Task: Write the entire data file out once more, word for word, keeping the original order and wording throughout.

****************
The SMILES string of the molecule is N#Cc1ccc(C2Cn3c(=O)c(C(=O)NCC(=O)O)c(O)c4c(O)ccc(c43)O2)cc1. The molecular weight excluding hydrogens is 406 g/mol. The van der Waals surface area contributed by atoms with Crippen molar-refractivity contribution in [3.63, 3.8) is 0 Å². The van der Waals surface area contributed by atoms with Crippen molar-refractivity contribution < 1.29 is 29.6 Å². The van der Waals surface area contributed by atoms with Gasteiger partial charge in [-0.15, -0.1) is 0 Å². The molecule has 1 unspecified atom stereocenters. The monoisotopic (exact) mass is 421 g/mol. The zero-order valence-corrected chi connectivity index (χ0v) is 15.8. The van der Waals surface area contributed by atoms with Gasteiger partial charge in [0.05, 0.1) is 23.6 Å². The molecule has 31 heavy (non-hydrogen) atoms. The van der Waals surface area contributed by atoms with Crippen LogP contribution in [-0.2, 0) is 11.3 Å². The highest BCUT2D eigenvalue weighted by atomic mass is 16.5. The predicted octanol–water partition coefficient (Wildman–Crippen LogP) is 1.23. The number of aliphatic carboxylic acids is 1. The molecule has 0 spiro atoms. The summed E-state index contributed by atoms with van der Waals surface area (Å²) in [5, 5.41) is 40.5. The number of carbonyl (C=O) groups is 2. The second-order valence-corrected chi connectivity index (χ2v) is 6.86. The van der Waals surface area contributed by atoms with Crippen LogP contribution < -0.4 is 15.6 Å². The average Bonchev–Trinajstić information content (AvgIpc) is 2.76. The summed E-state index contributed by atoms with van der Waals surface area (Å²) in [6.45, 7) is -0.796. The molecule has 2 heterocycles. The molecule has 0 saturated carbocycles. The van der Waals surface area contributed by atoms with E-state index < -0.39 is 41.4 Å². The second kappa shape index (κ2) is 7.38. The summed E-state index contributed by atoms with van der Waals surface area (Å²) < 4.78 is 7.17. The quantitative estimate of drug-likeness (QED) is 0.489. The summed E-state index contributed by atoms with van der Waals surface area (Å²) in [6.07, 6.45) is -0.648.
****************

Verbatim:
The SMILES string of the molecule is N#Cc1ccc(C2Cn3c(=O)c(C(=O)NCC(=O)O)c(O)c4c(O)ccc(c43)O2)cc1. The molecular weight excluding hydrogens is 406 g/mol. The van der Waals surface area contributed by atoms with Crippen molar-refractivity contribution in [3.63, 3.8) is 0 Å². The van der Waals surface area contributed by atoms with Crippen molar-refractivity contribution < 1.29 is 29.6 Å². The van der Waals surface area contributed by atoms with Gasteiger partial charge in [-0.15, -0.1) is 0 Å². The molecule has 1 unspecified atom stereocenters. The monoisotopic (exact) mass is 421 g/mol. The zero-order valence-corrected chi connectivity index (χ0v) is 15.8. The van der Waals surface area contributed by atoms with Gasteiger partial charge in [0.05, 0.1) is 23.6 Å². The molecule has 31 heavy (non-hydrogen) atoms. The van der Waals surface area contributed by atoms with Crippen LogP contribution in [-0.2, 0) is 11.3 Å². The highest BCUT2D eigenvalue weighted by atomic mass is 16.5. The predicted octanol–water partition coefficient (Wildman–Crippen LogP) is 1.23. The number of aliphatic carboxylic acids is 1. The molecule has 0 spiro atoms. The summed E-state index contributed by atoms with van der Waals surface area (Å²) in [5, 5.41) is 40.5. The number of carbonyl (C=O) groups is 2. The second-order valence-corrected chi connectivity index (χ2v) is 6.86. The van der Waals surface area contributed by atoms with Crippen LogP contribution < -0.4 is 15.6 Å². The average Bonchev–Trinajstić information content (AvgIpc) is 2.76. The summed E-state index contributed by atoms with van der Waals surface area (Å²) in [6.45, 7) is -0.796. The molecule has 2 heterocycles. The molecule has 0 saturated carbocycles. The van der Waals surface area contributed by atoms with E-state index < -0.39 is 41.4 Å². The second kappa shape index (κ2) is 7.38. The summed E-state index contributed by atoms with van der Waals surface area (Å²) < 4.78 is 7.17. The quantitative estimate of drug-likeness (QED) is 0.489. The summed E-state index contributed by atoms with van der Waals surface area (Å²) in [6.07, 6.45) is -0.648.